As a Fast Track Adjudicator, it’s not a surprise that Chris Liamos has a strong sense of fairness, both professionally and personally.
“For me, fairness is not just about equal opportunity to be heard, although that’s a part of it. It’s more about understanding fully where both parties are coming from, and having an established approach that both parties understand. In doing so, I believe this gives them a level playing field. I try to embody this ideal at FOS, and mentor it in others, but I also carry it over into my home life too with my family.”
This sense of fairness is something Chris has developed over the course of his career. Having graduated with a double degree in law and science, majoring in mathematics, Chris began working in the legal profession in late 2000 at Hoyle Da Silva, first as a casual, and pretty quickly as a full time solicitor.
“It was a small firm, of only three to five solicitors at any one time, but it was a great environment to work in. I handled predominantly insurance work, but there was a good range within that heading, such as recoveries, public liability, insolvencies, VCAT hearings, etc.
“After six years there, I left as a Senior Associate, mostly because I was just looking for a bit of a change. At the time, the Insurance Ombudsman Service (IOS) was looking for a case manager. It grabbed my interest, as all my previous work had been about what happens long after a claim, and I thought it would be a good learning experience.
“It was much different to Hoyle’s. There were about 50 or so staff back then, with a dozen or so case managers. It was really collegiate, and just a well-settled group of people who were passionate about the work they did. It was also a distinctly older bunch of people – I was often told my arrival lowered the average age by about 20 years! But that meant I was able to gain a lot of experience from my colleagues.
“I transitioned into a legal officer role in late 2008, where I dealt with mainly jurisdictional issues. Although it was a bit drier, it gave me a really good understanding of jurisdictional issues, which I’ve found is still useful today.
“In early 2011, I transitioned internally again, to a Senior Case Manager role. I was happy to come back into dispute work, and loved the merit work we did. I also used my position as a manager to start mentoring and training others. I felt I had a well-rounded experience of disputes, and tried to impart some of my experience, as well as my ideas around fairness, on those working with me.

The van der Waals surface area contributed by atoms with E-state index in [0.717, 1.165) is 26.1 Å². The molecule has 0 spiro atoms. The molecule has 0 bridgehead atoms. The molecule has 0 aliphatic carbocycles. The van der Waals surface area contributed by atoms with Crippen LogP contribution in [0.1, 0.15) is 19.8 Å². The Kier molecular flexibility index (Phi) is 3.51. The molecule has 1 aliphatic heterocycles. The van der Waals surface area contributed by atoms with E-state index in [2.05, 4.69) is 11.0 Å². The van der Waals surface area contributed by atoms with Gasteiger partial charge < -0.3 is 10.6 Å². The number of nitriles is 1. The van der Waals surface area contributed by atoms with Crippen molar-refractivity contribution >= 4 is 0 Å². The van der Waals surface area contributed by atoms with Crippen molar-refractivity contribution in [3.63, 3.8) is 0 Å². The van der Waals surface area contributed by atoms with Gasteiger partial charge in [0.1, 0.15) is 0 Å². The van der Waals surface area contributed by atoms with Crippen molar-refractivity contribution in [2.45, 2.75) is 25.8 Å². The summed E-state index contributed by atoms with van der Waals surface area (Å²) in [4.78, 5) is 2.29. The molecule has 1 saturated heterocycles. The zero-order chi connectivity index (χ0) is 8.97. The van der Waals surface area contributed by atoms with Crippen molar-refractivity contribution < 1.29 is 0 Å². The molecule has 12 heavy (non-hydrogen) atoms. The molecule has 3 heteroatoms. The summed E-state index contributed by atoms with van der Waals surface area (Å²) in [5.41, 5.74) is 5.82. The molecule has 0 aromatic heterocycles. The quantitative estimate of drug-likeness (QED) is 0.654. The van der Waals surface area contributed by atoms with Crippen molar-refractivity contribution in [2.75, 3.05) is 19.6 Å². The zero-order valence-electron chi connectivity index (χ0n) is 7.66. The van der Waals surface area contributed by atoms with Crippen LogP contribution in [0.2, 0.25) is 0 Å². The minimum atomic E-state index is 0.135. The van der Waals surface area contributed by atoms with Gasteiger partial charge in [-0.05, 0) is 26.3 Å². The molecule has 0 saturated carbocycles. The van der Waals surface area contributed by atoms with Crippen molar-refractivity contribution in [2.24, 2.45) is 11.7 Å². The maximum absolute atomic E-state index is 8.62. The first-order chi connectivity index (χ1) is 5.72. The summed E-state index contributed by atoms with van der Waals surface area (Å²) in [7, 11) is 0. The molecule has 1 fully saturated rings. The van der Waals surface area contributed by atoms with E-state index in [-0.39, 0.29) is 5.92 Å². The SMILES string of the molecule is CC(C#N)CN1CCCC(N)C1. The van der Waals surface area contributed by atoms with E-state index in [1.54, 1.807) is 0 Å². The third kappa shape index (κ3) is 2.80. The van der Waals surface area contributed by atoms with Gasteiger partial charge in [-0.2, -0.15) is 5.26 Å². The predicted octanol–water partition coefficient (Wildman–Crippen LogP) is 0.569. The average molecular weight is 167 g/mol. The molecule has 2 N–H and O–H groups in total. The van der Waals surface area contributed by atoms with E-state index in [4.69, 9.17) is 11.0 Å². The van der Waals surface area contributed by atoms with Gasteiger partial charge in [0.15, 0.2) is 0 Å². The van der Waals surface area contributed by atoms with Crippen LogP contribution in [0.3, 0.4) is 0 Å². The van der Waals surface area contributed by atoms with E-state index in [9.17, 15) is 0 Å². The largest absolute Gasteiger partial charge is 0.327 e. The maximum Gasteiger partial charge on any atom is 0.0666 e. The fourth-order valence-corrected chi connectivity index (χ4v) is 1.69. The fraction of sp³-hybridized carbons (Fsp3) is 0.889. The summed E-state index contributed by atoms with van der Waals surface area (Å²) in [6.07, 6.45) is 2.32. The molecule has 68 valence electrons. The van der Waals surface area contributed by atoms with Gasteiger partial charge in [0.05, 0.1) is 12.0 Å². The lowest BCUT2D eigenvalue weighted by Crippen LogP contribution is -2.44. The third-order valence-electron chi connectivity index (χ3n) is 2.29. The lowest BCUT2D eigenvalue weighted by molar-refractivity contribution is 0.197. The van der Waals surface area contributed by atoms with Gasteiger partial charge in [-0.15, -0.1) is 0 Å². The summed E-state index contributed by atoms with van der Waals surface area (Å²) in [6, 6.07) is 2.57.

“After about two and a half years there, I became legal counsel for a year, before joining the Fast Track pilot as an adjudicator. At the time, it was just me and two case officers, but now the Fast Track program has grown into a full team. I like the variety of my role, where I do decisions, case conferences, member forums, approach documents, etc. And I still try to support, coach and mentor my colleagues.
“I feel it’s really important to make myself available to my colleagues to mentor them and share my experience, as it only makes us better at our jobs.’
Chris’s commitment to fairness extends beyond FOS, as well, joining with a great passion of his – soccer.
“I work with the Football Federation of Victoria (FFV) as a tribunal member. Much like the AFL tribunal, the FFV tribunal deals with red card appeals, charges of misconduct, appeals against earlier rulings, and other similar disputes. Where FOS is primarily paper-based, the FFV tribunal is based on primarily verbal statements, supplemented by written submissions. We have hearings where both parties get to produce their evidence and witnesses, and we need to decide whether to penalise someone, and what penalty to apply. I find fairness here manifests itself in two ways; firstly, in ensuring I understand the position of both parties, and secondly, in ensuring that the penalties handed down accurately reflect the breach of conduct.
“That’s something that applies to both my work in the FFV and FOS. In both instances, a fair approach to a dispute is nothing without a fair resolution, and vice-versa.”